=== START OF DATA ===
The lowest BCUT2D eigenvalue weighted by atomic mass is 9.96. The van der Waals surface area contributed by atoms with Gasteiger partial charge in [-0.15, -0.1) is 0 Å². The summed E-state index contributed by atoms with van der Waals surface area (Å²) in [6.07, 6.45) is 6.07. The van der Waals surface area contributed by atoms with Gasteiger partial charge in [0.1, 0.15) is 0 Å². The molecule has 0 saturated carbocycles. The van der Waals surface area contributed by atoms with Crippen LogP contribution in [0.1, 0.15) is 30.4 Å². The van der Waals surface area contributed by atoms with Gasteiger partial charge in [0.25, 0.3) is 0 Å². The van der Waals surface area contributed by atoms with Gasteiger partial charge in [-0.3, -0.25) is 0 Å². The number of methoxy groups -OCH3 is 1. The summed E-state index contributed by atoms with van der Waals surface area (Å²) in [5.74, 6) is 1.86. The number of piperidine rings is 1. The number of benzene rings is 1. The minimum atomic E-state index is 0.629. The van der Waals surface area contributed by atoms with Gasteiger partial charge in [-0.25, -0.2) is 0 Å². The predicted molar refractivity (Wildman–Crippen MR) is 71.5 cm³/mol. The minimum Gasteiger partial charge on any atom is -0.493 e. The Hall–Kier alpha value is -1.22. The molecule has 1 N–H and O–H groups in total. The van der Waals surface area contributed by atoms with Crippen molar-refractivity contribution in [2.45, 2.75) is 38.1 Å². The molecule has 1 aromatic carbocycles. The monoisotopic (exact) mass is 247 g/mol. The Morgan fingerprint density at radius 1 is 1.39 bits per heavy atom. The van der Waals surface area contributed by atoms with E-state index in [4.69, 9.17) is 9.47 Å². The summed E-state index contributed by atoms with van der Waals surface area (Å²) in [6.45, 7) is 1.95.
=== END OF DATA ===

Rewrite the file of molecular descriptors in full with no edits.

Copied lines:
The lowest BCUT2D eigenvalue weighted by atomic mass is 9.96. The van der Waals surface area contributed by atoms with Gasteiger partial charge in [-0.15, -0.1) is 0 Å². The summed E-state index contributed by atoms with van der Waals surface area (Å²) in [6.07, 6.45) is 6.07. The van der Waals surface area contributed by atoms with Gasteiger partial charge in [0.1, 0.15) is 0 Å². The molecule has 0 saturated carbocycles. The van der Waals surface area contributed by atoms with Crippen LogP contribution in [0.1, 0.15) is 30.4 Å². The van der Waals surface area contributed by atoms with Gasteiger partial charge in [0.25, 0.3) is 0 Å². The van der Waals surface area contributed by atoms with Gasteiger partial charge in [-0.3, -0.25) is 0 Å². The number of methoxy groups -OCH3 is 1. The summed E-state index contributed by atoms with van der Waals surface area (Å²) in [5.74, 6) is 1.86. The number of piperidine rings is 1. The number of benzene rings is 1. The minimum atomic E-state index is 0.629. The van der Waals surface area contributed by atoms with Gasteiger partial charge in [-0.25, -0.2) is 0 Å². The predicted molar refractivity (Wildman–Crippen MR) is 71.5 cm³/mol. The minimum Gasteiger partial charge on any atom is -0.493 e. The Hall–Kier alpha value is -1.22. The molecule has 1 N–H and O–H groups in total. The van der Waals surface area contributed by atoms with Crippen molar-refractivity contribution in [2.45, 2.75) is 38.1 Å². The molecule has 1 aromatic carbocycles. The monoisotopic (exact) mass is 247 g/mol. The Morgan fingerprint density at radius 1 is 1.39 bits per heavy atom. The van der Waals surface area contributed by atoms with E-state index in [4.69, 9.17) is 9.47 Å². The summed E-state index contributed by atoms with van der Waals surface area (Å²) in [6.45, 7) is 1.95.